Since Henning Kagermann took the post of SAP's leader over a year ago he has led the company through a tough business environment in 2003 and has reported solid first-quarter results on the back of strong growth in sales of its enterprise resource planning software products in the US.
Kagermann and Dell chairman and chief executive officer Michael Dell have highlighted an expanded partnership between the two companies.
Kagermann and Dell will embrace the "scale-out" strategy of enterprise computing, where more nimble and less expensive two-way and four-way servers take the place of the larger SMP (symmetric multiprocessing) servers which dominated datacentres over the past decade.
Kagermann discussed the expanded relationship between Dell and SAP as well as the general state of the economic recovery in Europe and the expansion of the European Union from the perspective of the German software supplier.
What does today's announcement mean for your company?
This was more to highlight what the partnership in place already has achieved. It is important to show sometimes what it has been like.
This is for me more the proof point that the [scale-out] strategies work. You’ve seen the customers, you’ve seen the proof points in TCO [total cost of ownership] reduction in the migration results, and you've seen the proof points in that it works even in an environment in which the customers didn’t think it would work.
That's what this was about, to show to the market that these are not ideas; it works. This confirms our strategies for the workforce to scale out, it confirms our strategy that there is TCO savings. This is normally the way partnerships should work.
Are you drawn more to Dell as a hardware partner because it doesn't have its own application business?
No, I would say the speed to focus on this specific topic was very high at Dell because it was one of their key focuses. So we were talking to the others are as well, but he [Michael Dell] was very focused on this so we could make this announcement very early.
That doesn't mean that others will not do similar things.
What is the state of the technology market in Europe?
Fundamentally, it's true that Europe is lagging, there's no doubt. If you look to SAP and SAP results, there is distortion. People look to 65% increase on a constant currency basis on software ([revenue] in the US, and then the 2% to 3% down in Europe. This is too big [a discrepancy].
Our execution in the US is now after the last year much better than it was two or three years ago. So therefore, I think here we are in a catch-up mode. Europe was very strong [when looking at] market share.
If you look to the market, it's true that the US companies are more open for investment than in Europe. They are more enthusiastic, and that’s not a surprise. We indicated at the beginning of the year that would happen, we saw Europe was lagging two quarters behind. We expect licence growth in Europe this year. But we definitely see the US as driving that growth.
That seems to be the case, historically, when looking at past recoveries.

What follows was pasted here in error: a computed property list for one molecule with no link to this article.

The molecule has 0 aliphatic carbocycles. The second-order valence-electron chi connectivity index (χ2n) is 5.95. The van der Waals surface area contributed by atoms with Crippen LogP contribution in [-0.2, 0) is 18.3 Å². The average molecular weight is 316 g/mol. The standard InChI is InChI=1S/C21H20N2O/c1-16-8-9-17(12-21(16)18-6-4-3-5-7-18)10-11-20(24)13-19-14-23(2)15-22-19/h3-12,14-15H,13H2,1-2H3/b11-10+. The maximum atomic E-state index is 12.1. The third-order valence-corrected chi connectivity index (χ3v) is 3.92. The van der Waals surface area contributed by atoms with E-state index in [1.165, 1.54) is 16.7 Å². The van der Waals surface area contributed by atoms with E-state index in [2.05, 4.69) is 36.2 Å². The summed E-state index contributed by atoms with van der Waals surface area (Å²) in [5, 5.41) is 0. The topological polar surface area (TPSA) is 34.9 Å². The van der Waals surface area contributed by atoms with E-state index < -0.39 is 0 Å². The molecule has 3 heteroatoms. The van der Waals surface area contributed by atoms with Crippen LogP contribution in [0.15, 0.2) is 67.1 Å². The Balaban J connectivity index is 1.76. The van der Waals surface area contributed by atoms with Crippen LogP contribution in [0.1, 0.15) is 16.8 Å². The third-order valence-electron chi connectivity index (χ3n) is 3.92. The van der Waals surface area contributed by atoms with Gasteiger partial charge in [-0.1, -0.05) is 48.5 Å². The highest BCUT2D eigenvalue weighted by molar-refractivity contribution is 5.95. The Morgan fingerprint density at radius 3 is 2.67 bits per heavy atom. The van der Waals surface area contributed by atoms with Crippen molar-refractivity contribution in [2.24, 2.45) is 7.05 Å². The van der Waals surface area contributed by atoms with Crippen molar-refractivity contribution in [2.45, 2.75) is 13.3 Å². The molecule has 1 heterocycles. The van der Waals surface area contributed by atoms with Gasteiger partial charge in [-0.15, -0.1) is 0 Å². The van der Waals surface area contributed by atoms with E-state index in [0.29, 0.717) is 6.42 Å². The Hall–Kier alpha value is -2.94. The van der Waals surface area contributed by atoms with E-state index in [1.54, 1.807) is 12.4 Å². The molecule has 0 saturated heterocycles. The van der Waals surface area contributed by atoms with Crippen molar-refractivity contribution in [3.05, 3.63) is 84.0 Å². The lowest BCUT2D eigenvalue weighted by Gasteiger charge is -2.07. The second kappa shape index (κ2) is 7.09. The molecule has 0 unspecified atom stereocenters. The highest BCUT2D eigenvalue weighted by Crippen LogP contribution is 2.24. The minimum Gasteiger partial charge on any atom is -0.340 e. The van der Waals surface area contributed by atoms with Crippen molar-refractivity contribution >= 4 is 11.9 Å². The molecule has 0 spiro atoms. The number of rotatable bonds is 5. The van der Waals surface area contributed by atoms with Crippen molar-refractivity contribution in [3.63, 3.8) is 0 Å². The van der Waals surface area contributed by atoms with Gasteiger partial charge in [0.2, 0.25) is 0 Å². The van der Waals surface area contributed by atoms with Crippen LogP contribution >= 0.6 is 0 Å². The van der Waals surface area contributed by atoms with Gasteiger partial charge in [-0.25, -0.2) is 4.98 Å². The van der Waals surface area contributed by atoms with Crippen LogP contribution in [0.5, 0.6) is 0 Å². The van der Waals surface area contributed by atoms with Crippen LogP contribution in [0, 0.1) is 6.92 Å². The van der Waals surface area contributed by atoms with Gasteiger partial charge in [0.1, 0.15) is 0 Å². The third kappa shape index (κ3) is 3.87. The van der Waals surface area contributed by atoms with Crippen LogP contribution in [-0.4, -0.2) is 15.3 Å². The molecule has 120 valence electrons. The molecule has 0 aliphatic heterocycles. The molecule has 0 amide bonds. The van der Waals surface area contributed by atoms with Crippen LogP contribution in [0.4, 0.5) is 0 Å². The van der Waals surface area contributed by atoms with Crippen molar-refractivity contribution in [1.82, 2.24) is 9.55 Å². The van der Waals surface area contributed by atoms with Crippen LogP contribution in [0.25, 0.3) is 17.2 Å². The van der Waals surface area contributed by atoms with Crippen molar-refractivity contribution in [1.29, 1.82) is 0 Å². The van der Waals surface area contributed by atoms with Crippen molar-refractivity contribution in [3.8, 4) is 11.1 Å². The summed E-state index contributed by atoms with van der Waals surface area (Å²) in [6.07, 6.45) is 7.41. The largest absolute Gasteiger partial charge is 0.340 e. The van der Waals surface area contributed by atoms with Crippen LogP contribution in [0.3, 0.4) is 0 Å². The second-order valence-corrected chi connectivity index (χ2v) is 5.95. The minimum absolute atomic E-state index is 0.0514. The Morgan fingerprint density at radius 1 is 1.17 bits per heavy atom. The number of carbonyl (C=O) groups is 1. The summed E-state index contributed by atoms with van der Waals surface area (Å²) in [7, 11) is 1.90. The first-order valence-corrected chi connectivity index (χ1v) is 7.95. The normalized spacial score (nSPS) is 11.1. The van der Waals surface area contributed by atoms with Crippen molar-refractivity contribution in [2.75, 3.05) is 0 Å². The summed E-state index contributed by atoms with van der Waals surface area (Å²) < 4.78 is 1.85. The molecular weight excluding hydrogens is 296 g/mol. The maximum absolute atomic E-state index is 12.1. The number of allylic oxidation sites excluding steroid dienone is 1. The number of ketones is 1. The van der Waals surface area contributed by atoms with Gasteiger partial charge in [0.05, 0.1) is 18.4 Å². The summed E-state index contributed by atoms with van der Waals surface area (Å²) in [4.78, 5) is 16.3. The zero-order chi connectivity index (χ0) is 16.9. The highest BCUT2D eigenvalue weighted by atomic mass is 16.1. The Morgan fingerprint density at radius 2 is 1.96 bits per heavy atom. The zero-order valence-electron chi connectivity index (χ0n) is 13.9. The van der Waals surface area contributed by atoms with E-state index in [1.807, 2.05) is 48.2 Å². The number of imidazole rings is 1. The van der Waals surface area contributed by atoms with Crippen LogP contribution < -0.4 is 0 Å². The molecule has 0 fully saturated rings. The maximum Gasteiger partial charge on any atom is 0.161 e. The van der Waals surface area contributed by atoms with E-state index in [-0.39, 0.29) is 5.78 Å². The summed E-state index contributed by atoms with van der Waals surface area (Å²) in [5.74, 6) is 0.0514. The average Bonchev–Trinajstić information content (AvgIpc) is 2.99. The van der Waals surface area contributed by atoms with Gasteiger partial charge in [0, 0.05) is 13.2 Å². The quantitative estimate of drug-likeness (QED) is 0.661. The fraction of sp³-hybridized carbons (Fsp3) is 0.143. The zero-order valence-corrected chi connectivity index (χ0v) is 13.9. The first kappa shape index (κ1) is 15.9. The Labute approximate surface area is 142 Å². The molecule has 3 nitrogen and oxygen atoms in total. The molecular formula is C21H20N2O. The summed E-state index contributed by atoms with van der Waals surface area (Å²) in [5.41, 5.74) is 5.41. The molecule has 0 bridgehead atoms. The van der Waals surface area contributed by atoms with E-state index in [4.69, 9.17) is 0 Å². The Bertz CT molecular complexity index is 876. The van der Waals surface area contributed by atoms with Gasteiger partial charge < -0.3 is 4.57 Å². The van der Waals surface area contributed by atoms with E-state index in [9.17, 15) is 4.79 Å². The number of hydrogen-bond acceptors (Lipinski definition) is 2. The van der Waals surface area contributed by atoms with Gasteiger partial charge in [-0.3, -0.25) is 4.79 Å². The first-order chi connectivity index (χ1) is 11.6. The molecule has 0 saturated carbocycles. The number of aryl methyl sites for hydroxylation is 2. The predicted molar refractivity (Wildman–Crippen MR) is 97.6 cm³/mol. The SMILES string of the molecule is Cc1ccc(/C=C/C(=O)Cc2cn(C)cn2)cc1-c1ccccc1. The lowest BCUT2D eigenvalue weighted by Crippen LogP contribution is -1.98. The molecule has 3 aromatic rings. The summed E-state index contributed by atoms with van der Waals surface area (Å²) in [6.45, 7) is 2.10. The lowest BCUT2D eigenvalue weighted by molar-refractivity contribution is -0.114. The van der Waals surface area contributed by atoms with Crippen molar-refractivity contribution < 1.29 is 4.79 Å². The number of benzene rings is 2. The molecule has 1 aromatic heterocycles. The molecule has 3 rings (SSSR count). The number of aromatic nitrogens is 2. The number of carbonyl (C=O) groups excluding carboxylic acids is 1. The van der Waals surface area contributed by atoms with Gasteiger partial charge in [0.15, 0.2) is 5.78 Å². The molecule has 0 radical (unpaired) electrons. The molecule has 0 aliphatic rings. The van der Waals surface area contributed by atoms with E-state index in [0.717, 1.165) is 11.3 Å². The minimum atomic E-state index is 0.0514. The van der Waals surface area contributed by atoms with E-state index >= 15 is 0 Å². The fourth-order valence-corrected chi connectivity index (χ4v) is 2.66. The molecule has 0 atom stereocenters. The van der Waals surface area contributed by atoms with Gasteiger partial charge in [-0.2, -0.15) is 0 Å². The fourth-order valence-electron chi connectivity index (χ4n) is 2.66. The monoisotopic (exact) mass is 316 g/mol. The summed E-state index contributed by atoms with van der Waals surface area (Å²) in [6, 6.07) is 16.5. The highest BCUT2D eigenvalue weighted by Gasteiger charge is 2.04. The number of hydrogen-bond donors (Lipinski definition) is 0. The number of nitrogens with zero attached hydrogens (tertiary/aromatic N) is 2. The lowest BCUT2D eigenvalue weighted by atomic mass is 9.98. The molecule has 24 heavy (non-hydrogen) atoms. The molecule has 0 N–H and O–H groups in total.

This is not the first time. I remember we had years where the US went up, and then everybody said in the investment community that Europe has to catch up, and Europe didn't.
We at SAP had quite a stable business in Europe, but Europe was not catching up. So now everybody is waiting, and the US economy is picking up again. You see people were more optimistic here, and Europe follows. That’s a pity, but that's always how it goes.
Do you think it's different this time around in that the European Union has been formed?
That’s true, it’s a little more homogenous. But still, the environment in the countries is different. I would still view Europe as a bunch of 30 countries. You can see there are countries that are doing quite well and others that are not doing well.
The time until you can really view Europe as one entity is 10 to 20 years [away]. Europe has to invest a lot in Europe to make it happen first, that’s my theory.
One of the reasons why Europe is still struggling in economic terms, and we see it in Germany, is that we have had a big unification [effort] for over 10 years. You look to the issues Germany has, and I think it's partially because of the big investment and the big struggle to unify these two countries.
Now look to Europe, and now we get eight or nine or 10 countries on a very low level. [Ten new countries will join the EU on Saturday]. Now, it’s much better there than 10 years ago. If you go there, like to Hungary, things are much better there than in the 1990s.
But still, the salary level [in those countries] is 20% to 25% that of Germany. It’s a big discrepancy. We get a lot of the labour force coming in which works for 20% of the German average worker.
You cannot say this is one big entity. It will over time become closer, but we are not there yet.
Do you see that as an opportunity for your company, in that you can tap into a less expensive labour force right in your backyard?
I see it as an advantage. We did the same as US companies, we have invested in China, and we will continue. But the east of Europe is another place for us. It's closer, it's the same culture. But we have done more in India and China so far, so we have to ramp up in the east of Europe. Like in Bulgaria, we will do more there.
In India we have over 1,000 people, and we’ve been there five years. We did it very carefully, and we know how to manage it now so we can, to some extent, scale.
It can be an opportunity for us to invest in low-cost areas of the EU right now. The risk is lower because the currency is the same. You cannot invest only in India, the risk is too high. The next big piece will be the east of Europe.
Tom Krazit writes for IDG News Service